Favoring fall above all other seasons
“The swallows are making them ready to fly,
“Wheeling out on a windy sky,
“Goodbye Summer, goodbye, goodbye.”
– J. G. Whyte-Melville
Can you feel the difference in the weather? It doesn’t take long for the weather and trees in Dayton to turn slowly toward winter.
I’ve said before that we have the most beautiful season from April to October. I don’t like too many outsiders to find out how great we have it nine months of the year.
Over the past 100 years the weather has changed a great deal. Some old-timers have noted that the severity of the weather in the early days was to be reckoned with.
I can’t get over the fact that it froze hard enough to cut ice from ponds and store it in icehouses or root cellars around town.
When we get a freeze now, it just nips the gardens but rarely freezes long enough to create a layer of ice that is nine to 12 inches thick.
Dayton native Victoria Pradere says in the old days, there was more of the four seasons than now.
She told us at a docents’ lecture how her father walked ahead of her on the way to school to mash the snow down to create a path. That’s unheard of now.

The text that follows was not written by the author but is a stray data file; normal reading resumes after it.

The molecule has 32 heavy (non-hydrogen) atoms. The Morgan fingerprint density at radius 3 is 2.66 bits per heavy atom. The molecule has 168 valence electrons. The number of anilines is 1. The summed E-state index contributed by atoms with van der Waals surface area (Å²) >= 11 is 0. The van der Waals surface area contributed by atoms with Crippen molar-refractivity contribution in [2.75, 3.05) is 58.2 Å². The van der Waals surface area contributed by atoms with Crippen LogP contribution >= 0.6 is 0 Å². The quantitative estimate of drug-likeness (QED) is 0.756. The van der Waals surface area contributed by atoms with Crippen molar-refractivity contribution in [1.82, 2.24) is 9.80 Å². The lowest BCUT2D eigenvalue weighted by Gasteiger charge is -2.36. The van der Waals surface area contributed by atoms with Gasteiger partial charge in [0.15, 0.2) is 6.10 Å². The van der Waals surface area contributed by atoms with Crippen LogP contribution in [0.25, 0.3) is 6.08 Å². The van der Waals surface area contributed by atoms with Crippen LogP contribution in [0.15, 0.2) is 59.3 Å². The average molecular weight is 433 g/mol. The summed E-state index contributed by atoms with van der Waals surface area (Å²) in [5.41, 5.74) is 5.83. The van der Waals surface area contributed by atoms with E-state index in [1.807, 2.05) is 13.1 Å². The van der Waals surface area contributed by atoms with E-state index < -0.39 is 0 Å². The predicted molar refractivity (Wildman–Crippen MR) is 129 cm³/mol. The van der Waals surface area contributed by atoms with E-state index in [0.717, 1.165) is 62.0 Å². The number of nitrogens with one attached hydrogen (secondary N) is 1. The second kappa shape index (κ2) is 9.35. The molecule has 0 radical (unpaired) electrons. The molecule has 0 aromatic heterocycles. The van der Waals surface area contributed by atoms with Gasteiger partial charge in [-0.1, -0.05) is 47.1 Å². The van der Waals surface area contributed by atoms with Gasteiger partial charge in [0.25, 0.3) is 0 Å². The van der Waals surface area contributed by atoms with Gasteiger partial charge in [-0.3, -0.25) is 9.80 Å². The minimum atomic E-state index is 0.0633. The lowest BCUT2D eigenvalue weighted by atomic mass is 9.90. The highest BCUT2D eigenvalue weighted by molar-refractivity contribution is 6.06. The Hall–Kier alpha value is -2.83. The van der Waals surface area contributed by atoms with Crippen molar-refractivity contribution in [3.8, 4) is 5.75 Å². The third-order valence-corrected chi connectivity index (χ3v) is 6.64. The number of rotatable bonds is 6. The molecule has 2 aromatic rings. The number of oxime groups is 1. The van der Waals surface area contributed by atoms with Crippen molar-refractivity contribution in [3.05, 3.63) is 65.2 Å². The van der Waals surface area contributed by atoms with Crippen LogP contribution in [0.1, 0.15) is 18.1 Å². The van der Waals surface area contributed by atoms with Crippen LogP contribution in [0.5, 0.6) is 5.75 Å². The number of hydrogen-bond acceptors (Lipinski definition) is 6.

I don’t remember seeing more than 6 inches of snow on the ground since I moved here 20 years ago.
A few years ago the snow stayed on the ground about a month, but it was only about 4 inches deep in the shade.
Getting back to fall, it can be so breathtaking along the Carson River. The cottonwood trees are spectacular in their vivid dress of gold. Talk about gold country. The air is so crisp you can almost taste it.
You folks who are lucky enough to live where your house backs up to the river can really see the arrival of the fall colors.
The migratory birds are flying south and resting in the fields along the river. Thistles are dry and blowing in the cool breezes and replanting themselves where they can do it again next year.
Do I love the fall? You bet I do, right here in Dayton.
There must be something to it because there are many families who have been here since it all started back in 1849. They wouldn’t live anywhere else.
Those Italians among us like to visit Italy, but their home is here and will continue to be, I dare to say, forever. There are others who beam when they speak of Dayton, their homeland.
The Dayton Museum is on Shady Lane and Logan Street in Old Town Dayton, and is open 10 a.m.-4 p.m. Saturdays and 1-4 p.m. Sundays. Check out daytonnvhistory.org. Group tours are available. Call 246-5543, 246-0462 or 246-0441.
The Historical Society of Dayton Valley meets at noon on the third Wednesday of the month at the Dayton Valley Community Center. Visitors are always welcome.
• Ruby McFarland has lived in Dayton since October 1987, she serves as a board member of the Dayton historical society and a docent at the museum.